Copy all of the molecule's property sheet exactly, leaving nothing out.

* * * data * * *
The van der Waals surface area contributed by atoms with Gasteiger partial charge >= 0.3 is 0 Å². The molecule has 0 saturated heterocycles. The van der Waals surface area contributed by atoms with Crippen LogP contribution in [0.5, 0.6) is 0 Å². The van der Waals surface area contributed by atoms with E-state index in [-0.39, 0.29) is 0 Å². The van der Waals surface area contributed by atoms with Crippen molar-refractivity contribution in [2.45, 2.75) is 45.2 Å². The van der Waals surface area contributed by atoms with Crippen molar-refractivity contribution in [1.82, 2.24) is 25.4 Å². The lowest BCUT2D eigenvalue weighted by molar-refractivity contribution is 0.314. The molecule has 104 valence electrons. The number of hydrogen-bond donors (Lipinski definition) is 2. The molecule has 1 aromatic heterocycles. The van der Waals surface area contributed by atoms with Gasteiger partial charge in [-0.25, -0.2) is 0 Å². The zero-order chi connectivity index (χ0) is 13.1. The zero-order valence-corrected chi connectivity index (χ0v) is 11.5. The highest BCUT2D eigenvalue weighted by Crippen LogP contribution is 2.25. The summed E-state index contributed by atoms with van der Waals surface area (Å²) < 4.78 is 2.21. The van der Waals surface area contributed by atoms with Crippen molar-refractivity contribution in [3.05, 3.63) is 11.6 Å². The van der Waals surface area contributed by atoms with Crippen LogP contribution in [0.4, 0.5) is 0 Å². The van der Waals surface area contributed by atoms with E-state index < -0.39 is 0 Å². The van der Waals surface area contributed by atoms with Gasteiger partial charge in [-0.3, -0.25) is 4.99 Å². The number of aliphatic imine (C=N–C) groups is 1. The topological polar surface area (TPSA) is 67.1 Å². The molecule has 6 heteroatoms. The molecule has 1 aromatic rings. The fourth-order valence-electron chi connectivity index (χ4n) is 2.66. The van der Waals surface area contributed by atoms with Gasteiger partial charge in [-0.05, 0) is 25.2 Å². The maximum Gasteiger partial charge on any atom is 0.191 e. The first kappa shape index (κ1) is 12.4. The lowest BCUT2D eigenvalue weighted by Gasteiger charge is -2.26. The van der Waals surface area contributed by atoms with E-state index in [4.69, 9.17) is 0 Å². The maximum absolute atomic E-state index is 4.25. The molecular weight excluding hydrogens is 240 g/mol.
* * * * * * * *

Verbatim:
The van der Waals surface area contributed by atoms with Gasteiger partial charge >= 0.3 is 0 Å². The molecule has 0 saturated heterocycles. The van der Waals surface area contributed by atoms with Crippen LogP contribution in [0.5, 0.6) is 0 Å². The van der Waals surface area contributed by atoms with E-state index in [-0.39, 0.29) is 0 Å². The van der Waals surface area contributed by atoms with Crippen molar-refractivity contribution in [2.45, 2.75) is 45.2 Å². The van der Waals surface area contributed by atoms with Crippen molar-refractivity contribution in [1.82, 2.24) is 25.4 Å². The lowest BCUT2D eigenvalue weighted by molar-refractivity contribution is 0.314. The molecule has 104 valence electrons. The number of hydrogen-bond donors (Lipinski definition) is 2. The molecule has 1 aromatic heterocycles. The van der Waals surface area contributed by atoms with Gasteiger partial charge in [-0.25, -0.2) is 0 Å². The zero-order chi connectivity index (χ0) is 13.1. The zero-order valence-corrected chi connectivity index (χ0v) is 11.5. The highest BCUT2D eigenvalue weighted by Crippen LogP contribution is 2.25. The summed E-state index contributed by atoms with van der Waals surface area (Å²) < 4.78 is 2.21. The van der Waals surface area contributed by atoms with Crippen molar-refractivity contribution in [3.05, 3.63) is 11.6 Å². The van der Waals surface area contributed by atoms with Crippen LogP contribution in [0.4, 0.5) is 0 Å². The van der Waals surface area contributed by atoms with E-state index < -0.39 is 0 Å². The van der Waals surface area contributed by atoms with Gasteiger partial charge in [-0.3, -0.25) is 4.99 Å². The number of aliphatic imine (C=N–C) groups is 1. The topological polar surface area (TPSA) is 67.1 Å². The molecule has 6 heteroatoms. The molecule has 1 aromatic rings. The fourth-order valence-electron chi connectivity index (χ4n) is 2.66. The van der Waals surface area contributed by atoms with Gasteiger partial charge in [-0.05, 0) is 25.2 Å². The maximum Gasteiger partial charge on any atom is 0.191 e. The first kappa shape index (κ1) is 12.4. The lowest BCUT2D eigenvalue weighted by Gasteiger charge is -2.26. The van der Waals surface area contributed by atoms with E-state index in [4.69, 9.17) is 0 Å². The maximum absolute atomic E-state index is 4.25. The molecular weight excluding hydrogens is 240 g/mol.